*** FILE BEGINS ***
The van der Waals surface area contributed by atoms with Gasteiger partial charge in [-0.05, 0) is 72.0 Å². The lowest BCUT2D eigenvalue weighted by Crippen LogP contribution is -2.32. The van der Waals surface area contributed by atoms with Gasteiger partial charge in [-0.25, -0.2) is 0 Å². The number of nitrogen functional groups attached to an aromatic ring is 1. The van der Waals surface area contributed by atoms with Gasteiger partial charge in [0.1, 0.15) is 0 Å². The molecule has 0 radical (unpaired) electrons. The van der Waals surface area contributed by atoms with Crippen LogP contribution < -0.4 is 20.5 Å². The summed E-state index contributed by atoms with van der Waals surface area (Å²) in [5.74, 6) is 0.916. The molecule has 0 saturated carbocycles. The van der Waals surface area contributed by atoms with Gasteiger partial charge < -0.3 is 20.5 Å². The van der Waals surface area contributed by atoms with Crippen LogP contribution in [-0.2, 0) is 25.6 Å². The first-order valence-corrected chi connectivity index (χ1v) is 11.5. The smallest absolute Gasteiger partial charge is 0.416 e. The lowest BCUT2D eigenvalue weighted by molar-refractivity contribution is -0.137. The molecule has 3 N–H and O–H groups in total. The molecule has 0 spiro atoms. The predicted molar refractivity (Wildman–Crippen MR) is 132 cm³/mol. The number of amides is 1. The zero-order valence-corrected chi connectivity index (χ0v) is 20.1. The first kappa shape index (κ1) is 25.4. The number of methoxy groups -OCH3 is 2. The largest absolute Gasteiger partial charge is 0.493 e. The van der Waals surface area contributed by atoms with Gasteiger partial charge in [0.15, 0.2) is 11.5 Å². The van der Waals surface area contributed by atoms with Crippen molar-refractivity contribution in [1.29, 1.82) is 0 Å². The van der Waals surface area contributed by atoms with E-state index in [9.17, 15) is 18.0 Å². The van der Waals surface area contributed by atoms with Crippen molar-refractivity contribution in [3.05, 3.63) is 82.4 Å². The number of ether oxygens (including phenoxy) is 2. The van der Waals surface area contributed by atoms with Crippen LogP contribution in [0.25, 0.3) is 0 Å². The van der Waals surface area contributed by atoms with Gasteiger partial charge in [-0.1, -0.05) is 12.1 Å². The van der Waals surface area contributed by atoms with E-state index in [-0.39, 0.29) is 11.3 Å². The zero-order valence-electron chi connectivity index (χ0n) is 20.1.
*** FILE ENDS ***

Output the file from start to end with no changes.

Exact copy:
The van der Waals surface area contributed by atoms with Gasteiger partial charge in [-0.05, 0) is 72.0 Å². The lowest BCUT2D eigenvalue weighted by Crippen LogP contribution is -2.32. The van der Waals surface area contributed by atoms with Gasteiger partial charge in [-0.25, -0.2) is 0 Å². The number of nitrogen functional groups attached to an aromatic ring is 1. The van der Waals surface area contributed by atoms with Gasteiger partial charge in [0.1, 0.15) is 0 Å². The molecule has 0 radical (unpaired) electrons. The van der Waals surface area contributed by atoms with Crippen LogP contribution < -0.4 is 20.5 Å². The summed E-state index contributed by atoms with van der Waals surface area (Å²) in [5.74, 6) is 0.916. The molecule has 0 saturated carbocycles. The van der Waals surface area contributed by atoms with Gasteiger partial charge < -0.3 is 20.5 Å². The van der Waals surface area contributed by atoms with Crippen LogP contribution in [-0.2, 0) is 25.6 Å². The first-order valence-corrected chi connectivity index (χ1v) is 11.5. The smallest absolute Gasteiger partial charge is 0.416 e. The lowest BCUT2D eigenvalue weighted by molar-refractivity contribution is -0.137. The molecule has 3 N–H and O–H groups in total. The molecule has 0 spiro atoms. The predicted molar refractivity (Wildman–Crippen MR) is 132 cm³/mol. The number of amides is 1. The zero-order valence-corrected chi connectivity index (χ0v) is 20.1. The first kappa shape index (κ1) is 25.4. The number of methoxy groups -OCH3 is 2. The largest absolute Gasteiger partial charge is 0.493 e. The van der Waals surface area contributed by atoms with Gasteiger partial charge in [0.15, 0.2) is 11.5 Å². The van der Waals surface area contributed by atoms with Crippen molar-refractivity contribution in [1.29, 1.82) is 0 Å². The van der Waals surface area contributed by atoms with E-state index in [9.17, 15) is 18.0 Å². The van der Waals surface area contributed by atoms with Crippen molar-refractivity contribution in [3.05, 3.63) is 82.4 Å². The number of ether oxygens (including phenoxy) is 2. The van der Waals surface area contributed by atoms with Crippen LogP contribution in [0.25, 0.3) is 0 Å². The van der Waals surface area contributed by atoms with Gasteiger partial charge in [-0.1, -0.05) is 12.1 Å². The van der Waals surface area contributed by atoms with E-state index in [-0.39, 0.29) is 11.3 Å². The zero-order valence-electron chi connectivity index (χ0n) is 20.1.